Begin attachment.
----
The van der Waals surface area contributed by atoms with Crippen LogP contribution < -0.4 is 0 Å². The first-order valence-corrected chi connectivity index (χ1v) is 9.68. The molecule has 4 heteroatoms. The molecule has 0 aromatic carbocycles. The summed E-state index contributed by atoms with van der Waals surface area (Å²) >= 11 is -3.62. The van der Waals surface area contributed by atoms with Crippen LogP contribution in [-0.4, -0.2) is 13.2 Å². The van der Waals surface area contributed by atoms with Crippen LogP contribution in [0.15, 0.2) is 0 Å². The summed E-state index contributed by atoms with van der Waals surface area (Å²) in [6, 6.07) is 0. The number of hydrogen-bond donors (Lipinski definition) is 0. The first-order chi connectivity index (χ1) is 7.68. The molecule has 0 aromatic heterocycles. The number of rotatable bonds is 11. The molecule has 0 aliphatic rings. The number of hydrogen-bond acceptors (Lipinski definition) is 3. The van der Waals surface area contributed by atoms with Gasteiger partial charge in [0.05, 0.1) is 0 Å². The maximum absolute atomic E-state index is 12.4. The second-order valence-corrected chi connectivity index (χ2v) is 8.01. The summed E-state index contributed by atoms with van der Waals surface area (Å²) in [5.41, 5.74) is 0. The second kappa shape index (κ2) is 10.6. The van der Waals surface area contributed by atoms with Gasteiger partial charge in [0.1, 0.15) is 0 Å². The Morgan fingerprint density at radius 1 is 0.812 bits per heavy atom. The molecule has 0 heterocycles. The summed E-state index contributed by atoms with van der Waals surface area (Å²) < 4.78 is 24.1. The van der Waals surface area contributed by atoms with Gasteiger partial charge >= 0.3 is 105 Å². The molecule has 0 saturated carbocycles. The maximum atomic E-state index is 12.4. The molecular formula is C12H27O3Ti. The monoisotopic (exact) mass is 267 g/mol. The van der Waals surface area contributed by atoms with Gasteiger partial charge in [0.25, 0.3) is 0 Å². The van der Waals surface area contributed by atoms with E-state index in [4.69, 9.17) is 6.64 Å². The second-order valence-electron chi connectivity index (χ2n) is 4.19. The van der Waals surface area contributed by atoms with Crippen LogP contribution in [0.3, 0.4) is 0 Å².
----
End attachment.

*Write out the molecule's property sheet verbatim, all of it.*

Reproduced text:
The van der Waals surface area contributed by atoms with Crippen LogP contribution < -0.4 is 0 Å². The first-order valence-corrected chi connectivity index (χ1v) is 9.68. The molecule has 4 heteroatoms. The molecule has 0 aromatic carbocycles. The summed E-state index contributed by atoms with van der Waals surface area (Å²) >= 11 is -3.62. The van der Waals surface area contributed by atoms with Crippen LogP contribution in [-0.4, -0.2) is 13.2 Å². The van der Waals surface area contributed by atoms with Crippen LogP contribution in [0.15, 0.2) is 0 Å². The summed E-state index contributed by atoms with van der Waals surface area (Å²) in [6, 6.07) is 0. The number of hydrogen-bond donors (Lipinski definition) is 0. The first-order chi connectivity index (χ1) is 7.68. The molecule has 0 aromatic heterocycles. The number of rotatable bonds is 11. The molecule has 0 aliphatic rings. The number of hydrogen-bond acceptors (Lipinski definition) is 3. The van der Waals surface area contributed by atoms with Gasteiger partial charge in [0.05, 0.1) is 0 Å². The maximum absolute atomic E-state index is 12.4. The second-order valence-corrected chi connectivity index (χ2v) is 8.01. The summed E-state index contributed by atoms with van der Waals surface area (Å²) in [5.41, 5.74) is 0. The second kappa shape index (κ2) is 10.6. The van der Waals surface area contributed by atoms with Gasteiger partial charge in [0.1, 0.15) is 0 Å². The Morgan fingerprint density at radius 1 is 0.812 bits per heavy atom. The molecule has 0 heterocycles. The summed E-state index contributed by atoms with van der Waals surface area (Å²) < 4.78 is 24.1. The van der Waals surface area contributed by atoms with Gasteiger partial charge >= 0.3 is 105 Å². The molecule has 0 saturated carbocycles. The maximum atomic E-state index is 12.4. The molecular formula is C12H27O3Ti. The monoisotopic (exact) mass is 267 g/mol. The van der Waals surface area contributed by atoms with Gasteiger partial charge in [0.25, 0.3) is 0 Å². The van der Waals surface area contributed by atoms with E-state index in [4.69, 9.17) is 6.64 Å². The second-order valence-electron chi connectivity index (χ2n) is 4.19. The van der Waals surface area contributed by atoms with Crippen LogP contribution in [0.3, 0.4) is 0 Å².